What is meant by lift?
The lift in aerodynamics can be defined as an upward force acting on an aircraft. Any aircraft in the air tends to experience an upward lift force, along with the thrust of the engine. The force of its weight and a drag force acts along. Learn more about the airfoil in Aviation here.
What causes the lift?
When there is low air pressure on top of the airfoil and a region of high pressure on the bottom of the airfoil. That is caused by the airflow over the airfoil, the lift force comes into place. To frame it in simple words, it occurs when a moving flow of gas is interrupted by a solid object. As we all know Newton’s third law, every action has an equal and opposite reaction. The flow of air is turned in one direction and the lift is generated in the opposite direction.
No air, No lift
As we know lift is a mechanical force, generated due to contact. For the lift to come into action the solid object must be in contact with the fluid. Fluids may be liquid or gas. So, whenever there is no fluid, the lift is not generated. You might wonder if space is a vacuum, yet the space shuttles tend to fly or float! This is due to the orbital mechanics related to speed and not due to lifting.
Can we increase the lift?
Aircraft use flaps to retain the lift at lower speeds, during takeoff and landing. Flaps are used for changing the wing’s curvature. This is found to increase the lift. This feature helps in a slower landing approach and smooth landing. Lift is generated due to the difference in velocity developed between the solid and the fluid. Hence, when there is no motion there is no lift.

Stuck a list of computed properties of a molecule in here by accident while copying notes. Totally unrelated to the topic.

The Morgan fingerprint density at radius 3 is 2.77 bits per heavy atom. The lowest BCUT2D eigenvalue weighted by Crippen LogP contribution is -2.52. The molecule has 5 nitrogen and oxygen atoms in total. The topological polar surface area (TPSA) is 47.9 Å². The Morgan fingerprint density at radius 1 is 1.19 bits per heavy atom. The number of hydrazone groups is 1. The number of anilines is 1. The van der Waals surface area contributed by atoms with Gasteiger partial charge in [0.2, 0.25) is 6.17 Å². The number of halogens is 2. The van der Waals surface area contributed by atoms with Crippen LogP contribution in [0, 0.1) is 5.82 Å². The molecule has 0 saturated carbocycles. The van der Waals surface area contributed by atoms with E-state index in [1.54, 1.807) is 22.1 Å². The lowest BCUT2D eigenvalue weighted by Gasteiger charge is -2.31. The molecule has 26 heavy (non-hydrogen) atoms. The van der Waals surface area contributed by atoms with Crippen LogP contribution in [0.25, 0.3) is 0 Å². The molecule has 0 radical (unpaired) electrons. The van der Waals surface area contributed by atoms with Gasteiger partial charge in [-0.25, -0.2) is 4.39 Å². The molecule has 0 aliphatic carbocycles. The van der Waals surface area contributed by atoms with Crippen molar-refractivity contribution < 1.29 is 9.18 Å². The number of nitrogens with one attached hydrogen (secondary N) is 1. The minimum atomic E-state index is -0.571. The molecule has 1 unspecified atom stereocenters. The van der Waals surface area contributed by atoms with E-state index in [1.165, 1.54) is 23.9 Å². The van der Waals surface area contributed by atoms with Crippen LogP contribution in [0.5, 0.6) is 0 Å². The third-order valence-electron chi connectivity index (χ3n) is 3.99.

Attributes that define lift:
Lift acts perpendicular to the surface of the airfoil when transmitted through pressure. The pressure difference is found to be considered in conjunction with the curved airflow. Lift is considered to be a force that is produced by the perpendicular effect of the air acting on the airfoil and acts perpendicular to the flight path through the center of lift (CL) or we called Center of Gravity (CG) and then the perpendicular to the lateral axis.
To have a better lift to drag ratio and stall characteristics, the production of a useful lift at zero angles of attack is required. However, to frame it in short, the production of a lift force expects both downward turnings of the flow and changes in flow speed that goes in hand with Bernoulli’s principle.